Lastly, Tyler Perry has made cameos in other movies (like the Star Trek reboot) and I thought he was most believable in this one versus anything else I’ve ever seen him in. Though him playing the role he was in a movie like this also seemed to fit based on the criticisms of his own films.
I care about the wrong things. Sorry if you’re a huge fan?
There are a lot of reasons that This Is Where I Leave You shouldn’t be good. To call the formula it’s based on tired - a family of impossibly attractive people with emotional baggage are thrown together under heavy circumstances and wind up working through their life problems together - would be an insult to insomniacs. To say that the drama in this dramedy is often overstated would be understating it. I’d tell you it’s predictable, but you probably know I was going to say that. No, the surprising thing about this film isn’t its plot or jokes. What’s surprising is how well it all works.
A significant contribution to the movie’s quality is its superb cast. Jason Bateman give perhaps his most well-rounded film performance to date. As Judd Altman, a man who had his wife cheat on him and his father die in the span of a week, Bateman is relatable. He’s warm and funny in one moment, sullen and angry in the next. This, and not the doofus man-children in The Switch and Identity Thief, is the natural evolution of Michael Bluth. Tina Fey is equally great as his sister, stuck in an imperfect marriage while being forced to face the love she pushed away (Timothy Olyphant as the brain-damaged neighbor).
Top to bottom, the cast is extraordinarily likable, and each is given a chance to shine. Jane Fonda is lively as the child psychologist mother, Corey Stoll and Kathryn Hahn are believable as a couple trying to conceive, and Adam Driver is hilarious as the screwup younger brother. Connie Britton, Ben Schwartz and Rose Byrne make great use of smaller roles. Even Dax Shepard, playing the macho radio host who steals Judd’s wife, ends up with a friendly portrayal.
In adapting his novel of the same name, screenwriter Jonathan Tropper leaves out depth. None of the characters’ issues are explored properly, nor are they solved satisfyingly. But, like the longtime friend who is kind of shallow but always means well, what winds up on screen is friendly enough that you want it to stick around.
Is this film great? No. It’s the kind of movie that your parents will love, and you’ll secretly really like. But, in the dead zone between summer blockbusters and awards season fodder, that kind of distraction is more than welcome.
From reading the synopsis, you get no indication of how bad Walk of Shame is really going to be. It doesn’t exactly sound interesting, but it didn’t sound terrible given the other options my visiting friend suggested when it was movie night. So I picked this one figuring it’d be an all right, fluff kind of watch.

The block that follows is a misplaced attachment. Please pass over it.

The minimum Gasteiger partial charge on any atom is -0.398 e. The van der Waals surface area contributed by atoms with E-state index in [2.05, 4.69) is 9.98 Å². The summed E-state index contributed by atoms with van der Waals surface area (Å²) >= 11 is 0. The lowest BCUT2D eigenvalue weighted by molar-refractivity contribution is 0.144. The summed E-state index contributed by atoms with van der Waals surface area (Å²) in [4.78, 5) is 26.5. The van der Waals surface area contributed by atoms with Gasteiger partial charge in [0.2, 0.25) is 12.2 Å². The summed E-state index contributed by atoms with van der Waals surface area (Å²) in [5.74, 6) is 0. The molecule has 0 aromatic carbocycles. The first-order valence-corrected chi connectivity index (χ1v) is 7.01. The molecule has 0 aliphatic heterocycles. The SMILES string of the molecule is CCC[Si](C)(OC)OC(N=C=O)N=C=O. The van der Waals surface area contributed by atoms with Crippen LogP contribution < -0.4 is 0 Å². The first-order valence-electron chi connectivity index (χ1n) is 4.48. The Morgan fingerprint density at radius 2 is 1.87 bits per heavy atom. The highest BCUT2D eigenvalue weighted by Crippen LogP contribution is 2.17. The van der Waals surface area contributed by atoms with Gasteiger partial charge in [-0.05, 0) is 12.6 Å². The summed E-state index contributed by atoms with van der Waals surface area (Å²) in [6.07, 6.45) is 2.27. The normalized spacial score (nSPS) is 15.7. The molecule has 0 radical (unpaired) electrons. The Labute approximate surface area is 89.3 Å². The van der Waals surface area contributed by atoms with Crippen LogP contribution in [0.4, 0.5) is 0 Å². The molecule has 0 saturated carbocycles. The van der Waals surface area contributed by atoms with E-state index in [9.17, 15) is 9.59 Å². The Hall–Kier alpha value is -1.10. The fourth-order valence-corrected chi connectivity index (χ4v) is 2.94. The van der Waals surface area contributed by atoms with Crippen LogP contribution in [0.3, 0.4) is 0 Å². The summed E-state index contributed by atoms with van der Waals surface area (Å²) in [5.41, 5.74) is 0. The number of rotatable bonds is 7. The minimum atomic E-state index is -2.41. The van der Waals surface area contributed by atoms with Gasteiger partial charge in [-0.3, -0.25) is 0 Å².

What we were greeting with instead was a whole lot of awful. To be fair, the acting was fine. Most of the people in this film you’ll recognize as bit characters from movies you’ve seen before or ensemble actors from a TV show or two. All are professionals, all are funny enough and where they were failed wasn’t so much their acting, as much as it was the material they were given to work with.
Essentially the premise of this movie rests on the idea that in a world where there is Uber, smart phones with the power of computers and an ability to reach pretty much anyone with the swipe of a computer; that we have to suspend reality and believe that you can get stuck on the opposite end of your city late at night and that you’re so drunk that you abandon your friends, have a one-night stand, sneak out early after getting a voice mail that the job of your dreams just needs you to show up to work on time TWELVE HOURS LATER THAN THE MESSAGE YOU’VE JUST CHECKED. You find out your car in towed and so your next thought at that point is to hail a cab with no money to seek out your car, only to find yourself on the other end of town — with no money, no cell phone and oh you left your phone at the house of your one night stand.
Okay, so…if you can’t tell this was pretty much a terrible film and we didn’t finish it. It was painful halfway through, mostly because it was too hard to suspend reality to believe that all of the common sense stuff you’d do in-between wouldn’t have been preferable than having to rely on drug addicts to give you drugs that you might be able to sell to get $10, to being considered a prostitute because you’ve somehow lived in the city for years but didn’t ever get the memo that people would think that wearing a yellow dress on a seedy corner and going up to cars wouldn’t be SUSPICIOUS.
Did I mention the main character is supposed to be a TV anchor?
Here’s the last thing: The most offensive part of this movie is how you know that since the premise is that this is all a “big misunderstanding” that she’ll come out of it okay. This movie’s politics are completely turned on their head and yet, someone greenlit this piece of crap.
My walk of shame came returning it to the Redbox.